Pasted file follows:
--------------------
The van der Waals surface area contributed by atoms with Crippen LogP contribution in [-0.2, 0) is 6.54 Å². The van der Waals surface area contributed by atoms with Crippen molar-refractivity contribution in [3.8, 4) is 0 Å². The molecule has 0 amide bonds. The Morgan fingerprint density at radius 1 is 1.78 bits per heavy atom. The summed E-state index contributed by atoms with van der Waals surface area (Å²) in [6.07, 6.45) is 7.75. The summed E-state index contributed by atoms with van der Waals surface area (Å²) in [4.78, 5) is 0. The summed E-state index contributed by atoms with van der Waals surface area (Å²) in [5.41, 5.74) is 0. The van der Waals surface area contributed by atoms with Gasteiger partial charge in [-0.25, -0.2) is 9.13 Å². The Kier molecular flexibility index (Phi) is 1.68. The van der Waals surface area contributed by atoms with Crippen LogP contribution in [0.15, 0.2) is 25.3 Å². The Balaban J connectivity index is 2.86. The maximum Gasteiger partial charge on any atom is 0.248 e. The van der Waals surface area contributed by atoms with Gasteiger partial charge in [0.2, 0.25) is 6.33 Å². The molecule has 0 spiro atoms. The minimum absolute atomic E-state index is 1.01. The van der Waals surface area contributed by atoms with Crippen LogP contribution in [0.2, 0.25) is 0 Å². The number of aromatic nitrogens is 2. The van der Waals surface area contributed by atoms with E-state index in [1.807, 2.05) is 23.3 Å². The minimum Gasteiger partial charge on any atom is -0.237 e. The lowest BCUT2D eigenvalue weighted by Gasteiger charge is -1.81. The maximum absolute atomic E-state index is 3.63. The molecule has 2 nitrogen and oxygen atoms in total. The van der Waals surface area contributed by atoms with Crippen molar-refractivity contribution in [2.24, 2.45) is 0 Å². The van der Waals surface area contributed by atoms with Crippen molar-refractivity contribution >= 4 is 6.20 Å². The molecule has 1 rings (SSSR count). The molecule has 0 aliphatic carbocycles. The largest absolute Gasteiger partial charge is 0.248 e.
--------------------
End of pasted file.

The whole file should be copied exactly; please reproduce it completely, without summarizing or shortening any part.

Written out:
The van der Waals surface area contributed by atoms with Crippen LogP contribution in [-0.2, 0) is 6.54 Å². The van der Waals surface area contributed by atoms with Crippen molar-refractivity contribution in [3.8, 4) is 0 Å². The molecule has 0 amide bonds. The Morgan fingerprint density at radius 1 is 1.78 bits per heavy atom. The summed E-state index contributed by atoms with van der Waals surface area (Å²) in [6.07, 6.45) is 7.75. The summed E-state index contributed by atoms with van der Waals surface area (Å²) in [4.78, 5) is 0. The summed E-state index contributed by atoms with van der Waals surface area (Å²) in [5.41, 5.74) is 0. The van der Waals surface area contributed by atoms with Gasteiger partial charge in [-0.25, -0.2) is 9.13 Å². The Kier molecular flexibility index (Phi) is 1.68. The van der Waals surface area contributed by atoms with Crippen LogP contribution in [0.15, 0.2) is 25.3 Å². The Balaban J connectivity index is 2.86. The maximum Gasteiger partial charge on any atom is 0.248 e. The van der Waals surface area contributed by atoms with Gasteiger partial charge in [0.2, 0.25) is 6.33 Å². The molecule has 0 spiro atoms. The minimum absolute atomic E-state index is 1.01. The van der Waals surface area contributed by atoms with Crippen LogP contribution in [0.2, 0.25) is 0 Å². The number of aromatic nitrogens is 2. The van der Waals surface area contributed by atoms with E-state index in [1.807, 2.05) is 23.3 Å². The minimum Gasteiger partial charge on any atom is -0.237 e. The lowest BCUT2D eigenvalue weighted by Gasteiger charge is -1.81. The maximum absolute atomic E-state index is 3.63. The molecule has 2 nitrogen and oxygen atoms in total. The van der Waals surface area contributed by atoms with Crippen molar-refractivity contribution in [2.24, 2.45) is 0 Å². The van der Waals surface area contributed by atoms with Crippen molar-refractivity contribution >= 4 is 6.20 Å². The molecule has 1 rings (SSSR count). The molecule has 0 aliphatic carbocycles. The largest absolute Gasteiger partial charge is 0.248 e.